A mental injury suffered through treatment may be covered, so any depression from incontinence and impotence should be claimed. 

Pathway to cover 

As every injury and situation is different, it may not always be clear if ACC will cover your injury. Although your doctor or other health provider will usually tell you if ACC are likely to cover your injury, if you have had any complications because of your treatment, you should make a claim regardless.

How to make a claim

Your doctor or other health provider can make a claim on your behalf, you can not make a claim directly. ACC will require a diagnosis from your doctor or health provider before ACC can confirm if they cover your injury.

What happens next

ACC will then investigate whether your injury is one which they can cover. The process will often take a few months. ACC will then issue as decision either approving or declining your claim.

Claim approved 

If your claim is approved, your injury will be covered, and the ACC will contribute to the costs of rehabilitation and help with your income if your injury requires you to take time off work. There is also the availability of a lump sum or independence allowance depending on the injury.

Claim declined – review

If your claim is declined you will receive a letter informing you, and the reason(s) why it was declined. For treatment injury claims, it will also often include an opinion of another registered health provider on which the ACC’s decision will be based on.

What is a review?

If you disagree with the ACC’s decision, you can have the decision independently reviewed. If you lodge a review, ACC will take another look at the decision made. This can sometimes result in ACC revising their decision, or they will stick to the decision already made. 

An ACC Review Specialist will work with you to resolve the issues you raised as quickly as possible. The Review Specialist may try reach a resolution with you directly through mediation, settlement, or other resolutions. If however ACC are not able to resolve the issues you have raised, an independent reviewer or conciliator can be involved, who can help resolve the issues you have raised, or decide whether to uphold or overturn ACC’s decision.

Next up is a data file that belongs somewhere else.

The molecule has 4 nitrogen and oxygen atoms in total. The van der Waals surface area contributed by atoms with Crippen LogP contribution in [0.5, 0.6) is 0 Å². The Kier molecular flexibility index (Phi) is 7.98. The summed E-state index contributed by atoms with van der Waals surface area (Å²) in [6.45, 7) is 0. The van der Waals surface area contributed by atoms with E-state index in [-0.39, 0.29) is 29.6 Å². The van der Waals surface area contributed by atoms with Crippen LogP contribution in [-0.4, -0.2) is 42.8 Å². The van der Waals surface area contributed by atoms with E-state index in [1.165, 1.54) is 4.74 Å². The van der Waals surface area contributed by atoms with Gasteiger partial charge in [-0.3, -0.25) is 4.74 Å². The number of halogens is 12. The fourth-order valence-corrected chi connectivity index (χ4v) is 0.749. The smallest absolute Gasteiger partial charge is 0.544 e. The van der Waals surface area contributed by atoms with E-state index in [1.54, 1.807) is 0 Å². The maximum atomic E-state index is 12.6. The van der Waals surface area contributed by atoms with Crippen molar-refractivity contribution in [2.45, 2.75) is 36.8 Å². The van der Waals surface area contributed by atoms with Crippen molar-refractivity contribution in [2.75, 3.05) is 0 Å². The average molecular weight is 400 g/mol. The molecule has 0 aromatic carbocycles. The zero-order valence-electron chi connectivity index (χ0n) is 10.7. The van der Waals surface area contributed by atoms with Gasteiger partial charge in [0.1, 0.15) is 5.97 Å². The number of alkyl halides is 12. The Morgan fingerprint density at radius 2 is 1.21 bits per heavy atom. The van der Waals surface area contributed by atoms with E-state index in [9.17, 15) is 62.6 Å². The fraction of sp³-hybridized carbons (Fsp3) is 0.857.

How to apply for a review

You can apply for a review of a decision either by filling and sending in the review application form, ACC33 Review Application, available on the ACC’s website or by writing ACC a letter. If you are sending a letter, include:

  • Your name, address and contact number;
  • The claim number;
  • The date of the decision ACC made that you would like reviewed;
  • Why you want a review, and what you would like to happen as a result of the review;
  • Whether you would like any cultural support or have accessibility needs;
  • Any supporting documents or evidence to support your view.

You can either email ACC or post the review application or letter.


Address: ACC Resolution Services, PO Box 892, Waikato Mail Centre, Hamilton 3240

An application for review must be made within three months of the date of the decision letter. An application made outside of the three-month deadline may be accepted, subject to approval, if there were extenuating circumstances which prevented you from making an application within the deadline. You must include the reasons why you weren’t able to submit it in time if you are sending a review outside the time.

The review process

If you are unable to agree on a resolution early in the process, the reviewer will arrange a review hearing at a time that suits everyone. At a review hearing, an independent reviewer will consider all the information available to them, including information about your case, ACC Legislation, and written submissions from both you and ACC.

After the review hearing, the reviewer will make a decision either in your favour, or in ACC’s favour. The reviewers decision is final, and you will be sent a copy of their decision within 28 days of the hearing. If you do not agree with the reviewer’s decision, you have the option to appeal it to the District Court, however costs may apply.

Who pays for a review? 

ACC pays for the costs of an independent review. They may also pay other costs related to the review, for example reimbursing the costs for you to get your review hearing or the cost of an expert report.

Getting advice from a third party 

John Miller Law are ACC experts and can assist with an ACC review. Visit

Legal aid may be available to meet legal costs depending on your financial position. The Prostate Cancer Foundation NZ may also be able to assist in certain circumstances. Contact the Chief Executive in the first instance by email

There are also community services who can give free and confidential advice:

Way Finders
Phone: 0800 273 030

Whanau Ora Commissioning Agency (WOCA)
Phone: 0800 929 282

Workplace Injury Advocacy Service (WIAS)
Phone: 0800 486 466

Southern Cross
Offers all members a no-cost advocacy service to review ACC decisions regarding claims related to either a personal injury caused by accident, treatment injury or a work-related gradual process.
Find out more at